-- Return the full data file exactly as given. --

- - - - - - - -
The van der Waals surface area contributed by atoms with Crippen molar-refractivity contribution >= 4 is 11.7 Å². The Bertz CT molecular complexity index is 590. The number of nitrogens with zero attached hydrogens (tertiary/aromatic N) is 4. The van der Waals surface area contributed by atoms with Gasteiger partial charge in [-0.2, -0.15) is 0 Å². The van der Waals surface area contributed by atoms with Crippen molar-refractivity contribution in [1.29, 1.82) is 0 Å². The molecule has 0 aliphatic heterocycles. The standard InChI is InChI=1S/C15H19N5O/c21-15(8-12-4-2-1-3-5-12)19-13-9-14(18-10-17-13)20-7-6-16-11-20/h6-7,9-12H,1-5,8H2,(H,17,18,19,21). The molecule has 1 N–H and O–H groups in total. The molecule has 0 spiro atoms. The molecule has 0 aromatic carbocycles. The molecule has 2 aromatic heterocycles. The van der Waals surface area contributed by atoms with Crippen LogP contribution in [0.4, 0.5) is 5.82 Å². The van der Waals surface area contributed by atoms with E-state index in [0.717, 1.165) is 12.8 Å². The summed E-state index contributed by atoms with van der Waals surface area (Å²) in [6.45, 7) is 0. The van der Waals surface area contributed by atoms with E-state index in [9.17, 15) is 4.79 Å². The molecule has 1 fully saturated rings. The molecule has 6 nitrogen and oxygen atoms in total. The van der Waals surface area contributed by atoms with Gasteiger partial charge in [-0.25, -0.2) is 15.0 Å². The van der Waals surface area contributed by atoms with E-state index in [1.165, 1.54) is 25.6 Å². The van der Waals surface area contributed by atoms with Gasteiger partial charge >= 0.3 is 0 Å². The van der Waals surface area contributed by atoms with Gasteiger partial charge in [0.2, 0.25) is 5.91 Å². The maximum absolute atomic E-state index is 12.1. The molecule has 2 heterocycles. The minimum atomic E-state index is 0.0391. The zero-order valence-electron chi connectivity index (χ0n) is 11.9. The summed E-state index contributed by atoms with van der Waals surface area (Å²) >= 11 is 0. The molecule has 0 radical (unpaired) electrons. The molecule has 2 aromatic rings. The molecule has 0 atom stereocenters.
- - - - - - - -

The van der Waals surface area contributed by atoms with Crippen molar-refractivity contribution >= 4 is 11.7 Å². The Bertz CT molecular complexity index is 590. The number of nitrogens with zero attached hydrogens (tertiary/aromatic N) is 4. The van der Waals surface area contributed by atoms with Gasteiger partial charge in [-0.2, -0.15) is 0 Å². The van der Waals surface area contributed by atoms with Crippen molar-refractivity contribution in [1.29, 1.82) is 0 Å². The molecule has 0 aliphatic heterocycles. The standard InChI is InChI=1S/C15H19N5O/c21-15(8-12-4-2-1-3-5-12)19-13-9-14(18-10-17-13)20-7-6-16-11-20/h6-7,9-12H,1-5,8H2,(H,17,18,19,21). The molecule has 1 N–H and O–H groups in total. The molecule has 0 spiro atoms. The molecule has 0 aromatic carbocycles. The molecule has 2 aromatic heterocycles. The van der Waals surface area contributed by atoms with Crippen LogP contribution in [0.4, 0.5) is 5.82 Å². The van der Waals surface area contributed by atoms with E-state index in [0.717, 1.165) is 12.8 Å². The summed E-state index contributed by atoms with van der Waals surface area (Å²) in [6.45, 7) is 0. The van der Waals surface area contributed by atoms with E-state index in [9.17, 15) is 4.79 Å². The molecule has 1 fully saturated rings. The molecule has 6 nitrogen and oxygen atoms in total. The van der Waals surface area contributed by atoms with Gasteiger partial charge in [-0.25, -0.2) is 15.0 Å². The van der Waals surface area contributed by atoms with E-state index in [1.165, 1.54) is 25.6 Å². The van der Waals surface area contributed by atoms with Gasteiger partial charge >= 0.3 is 0 Å². The van der Waals surface area contributed by atoms with Gasteiger partial charge in [0.2, 0.25) is 5.91 Å². The maximum absolute atomic E-state index is 12.1. The molecule has 2 heterocycles. The minimum atomic E-state index is 0.0391. The zero-order valence-electron chi connectivity index (χ0n) is 11.9. The summed E-state index contributed by atoms with van der Waals surface area (Å²) >= 11 is 0. The molecule has 0 radical (unpaired) electrons. The molecule has 2 aromatic rings. The molecule has 0 atom stereocenters.